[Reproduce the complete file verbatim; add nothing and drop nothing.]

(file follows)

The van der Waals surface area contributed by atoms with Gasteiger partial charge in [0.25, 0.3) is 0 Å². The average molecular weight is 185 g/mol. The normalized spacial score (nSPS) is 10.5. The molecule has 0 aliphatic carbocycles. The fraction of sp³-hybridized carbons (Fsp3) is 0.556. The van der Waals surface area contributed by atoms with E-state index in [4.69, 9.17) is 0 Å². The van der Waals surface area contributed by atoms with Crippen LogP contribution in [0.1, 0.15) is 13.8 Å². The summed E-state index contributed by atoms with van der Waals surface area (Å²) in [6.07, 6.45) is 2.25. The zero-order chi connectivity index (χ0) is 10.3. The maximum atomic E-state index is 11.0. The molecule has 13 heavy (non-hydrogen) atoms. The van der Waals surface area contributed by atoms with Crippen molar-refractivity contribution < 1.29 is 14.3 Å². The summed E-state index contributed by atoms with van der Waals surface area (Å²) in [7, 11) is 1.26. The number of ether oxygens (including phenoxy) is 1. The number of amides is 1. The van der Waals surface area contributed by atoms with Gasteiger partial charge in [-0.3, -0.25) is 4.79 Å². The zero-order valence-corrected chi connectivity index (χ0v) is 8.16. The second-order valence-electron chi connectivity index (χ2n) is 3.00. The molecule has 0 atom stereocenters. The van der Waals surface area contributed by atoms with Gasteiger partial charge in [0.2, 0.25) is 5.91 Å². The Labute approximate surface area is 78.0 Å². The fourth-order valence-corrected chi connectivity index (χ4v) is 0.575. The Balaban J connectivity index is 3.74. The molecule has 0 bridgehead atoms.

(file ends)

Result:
The van der Waals surface area contributed by atoms with Gasteiger partial charge in [0.25, 0.3) is 0 Å². The average molecular weight is 185 g/mol. The normalized spacial score (nSPS) is 10.5. The molecule has 0 aliphatic carbocycles. The fraction of sp³-hybridized carbons (Fsp3) is 0.556. The van der Waals surface area contributed by atoms with E-state index in [4.69, 9.17) is 0 Å². The van der Waals surface area contributed by atoms with Crippen LogP contribution in [0.1, 0.15) is 13.8 Å². The summed E-state index contributed by atoms with van der Waals surface area (Å²) in [6.07, 6.45) is 2.25. The zero-order chi connectivity index (χ0) is 10.3. The maximum atomic E-state index is 11.0. The molecule has 13 heavy (non-hydrogen) atoms. The van der Waals surface area contributed by atoms with Crippen molar-refractivity contribution < 1.29 is 14.3 Å². The summed E-state index contributed by atoms with van der Waals surface area (Å²) in [7, 11) is 1.26. The number of ether oxygens (including phenoxy) is 1. The number of amides is 1. The van der Waals surface area contributed by atoms with Gasteiger partial charge in [-0.3, -0.25) is 4.79 Å². The zero-order valence-corrected chi connectivity index (χ0v) is 8.16. The second-order valence-electron chi connectivity index (χ2n) is 3.00. The molecule has 0 atom stereocenters. The van der Waals surface area contributed by atoms with Gasteiger partial charge in [0.2, 0.25) is 5.91 Å². The Labute approximate surface area is 78.0 Å². The fourth-order valence-corrected chi connectivity index (χ4v) is 0.575. The Balaban J connectivity index is 3.74. The molecule has 0 bridgehead atoms.